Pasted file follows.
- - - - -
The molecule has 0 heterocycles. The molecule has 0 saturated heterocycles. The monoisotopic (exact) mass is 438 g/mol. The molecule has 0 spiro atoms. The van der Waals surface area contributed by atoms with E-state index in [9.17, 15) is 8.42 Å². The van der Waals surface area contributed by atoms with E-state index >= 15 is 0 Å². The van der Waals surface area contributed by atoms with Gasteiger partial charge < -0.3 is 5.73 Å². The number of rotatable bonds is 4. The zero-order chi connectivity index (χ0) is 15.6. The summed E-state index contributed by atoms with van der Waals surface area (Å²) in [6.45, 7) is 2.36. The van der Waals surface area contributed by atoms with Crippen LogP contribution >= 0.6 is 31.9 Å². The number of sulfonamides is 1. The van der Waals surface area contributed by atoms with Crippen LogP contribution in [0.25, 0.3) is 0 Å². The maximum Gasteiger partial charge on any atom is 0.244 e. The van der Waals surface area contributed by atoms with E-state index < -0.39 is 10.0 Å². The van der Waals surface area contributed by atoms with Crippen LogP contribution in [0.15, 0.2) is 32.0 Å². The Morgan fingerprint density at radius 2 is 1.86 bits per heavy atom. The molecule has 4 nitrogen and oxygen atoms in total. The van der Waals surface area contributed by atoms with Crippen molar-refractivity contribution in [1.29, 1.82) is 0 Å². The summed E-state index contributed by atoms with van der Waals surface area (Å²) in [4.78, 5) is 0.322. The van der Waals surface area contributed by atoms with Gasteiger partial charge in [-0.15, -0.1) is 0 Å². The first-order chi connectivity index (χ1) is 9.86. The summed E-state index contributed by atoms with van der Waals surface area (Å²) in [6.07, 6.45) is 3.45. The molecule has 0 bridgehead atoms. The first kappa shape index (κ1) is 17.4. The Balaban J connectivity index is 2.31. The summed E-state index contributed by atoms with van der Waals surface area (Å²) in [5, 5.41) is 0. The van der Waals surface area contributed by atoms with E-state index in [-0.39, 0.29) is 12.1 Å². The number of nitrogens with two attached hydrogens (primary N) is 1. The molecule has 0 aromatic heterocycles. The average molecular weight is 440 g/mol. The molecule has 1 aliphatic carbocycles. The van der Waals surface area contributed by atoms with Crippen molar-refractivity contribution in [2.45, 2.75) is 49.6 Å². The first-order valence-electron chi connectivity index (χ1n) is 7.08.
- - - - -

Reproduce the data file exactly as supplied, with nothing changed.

The molecule has 0 heterocycles. The molecule has 0 saturated heterocycles. The monoisotopic (exact) mass is 438 g/mol. The molecule has 0 spiro atoms. The van der Waals surface area contributed by atoms with E-state index in [9.17, 15) is 8.42 Å². The van der Waals surface area contributed by atoms with E-state index >= 15 is 0 Å². The van der Waals surface area contributed by atoms with Gasteiger partial charge < -0.3 is 5.73 Å². The number of rotatable bonds is 4. The zero-order chi connectivity index (χ0) is 15.6. The summed E-state index contributed by atoms with van der Waals surface area (Å²) in [6.45, 7) is 2.36. The van der Waals surface area contributed by atoms with Crippen LogP contribution >= 0.6 is 31.9 Å². The number of sulfonamides is 1. The van der Waals surface area contributed by atoms with Crippen LogP contribution in [0.25, 0.3) is 0 Å². The maximum Gasteiger partial charge on any atom is 0.244 e. The van der Waals surface area contributed by atoms with E-state index < -0.39 is 10.0 Å². The van der Waals surface area contributed by atoms with Crippen LogP contribution in [0.15, 0.2) is 32.0 Å². The Morgan fingerprint density at radius 2 is 1.86 bits per heavy atom. The molecule has 4 nitrogen and oxygen atoms in total. The van der Waals surface area contributed by atoms with Crippen molar-refractivity contribution in [1.29, 1.82) is 0 Å². The summed E-state index contributed by atoms with van der Waals surface area (Å²) in [4.78, 5) is 0.322. The van der Waals surface area contributed by atoms with Gasteiger partial charge in [-0.15, -0.1) is 0 Å². The first-order chi connectivity index (χ1) is 9.86. The summed E-state index contributed by atoms with van der Waals surface area (Å²) in [6.07, 6.45) is 3.45. The molecule has 0 bridgehead atoms. The first kappa shape index (κ1) is 17.4. The Balaban J connectivity index is 2.31. The summed E-state index contributed by atoms with van der Waals surface area (Å²) in [5, 5.41) is 0. The van der Waals surface area contributed by atoms with E-state index in [-0.39, 0.29) is 12.1 Å². The number of nitrogens with two attached hydrogens (primary N) is 1. The molecule has 0 aromatic heterocycles. The average molecular weight is 440 g/mol. The molecule has 1 aliphatic carbocycles. The van der Waals surface area contributed by atoms with Crippen molar-refractivity contribution in [2.45, 2.75) is 49.6 Å². The first-order valence-electron chi connectivity index (χ1n) is 7.08.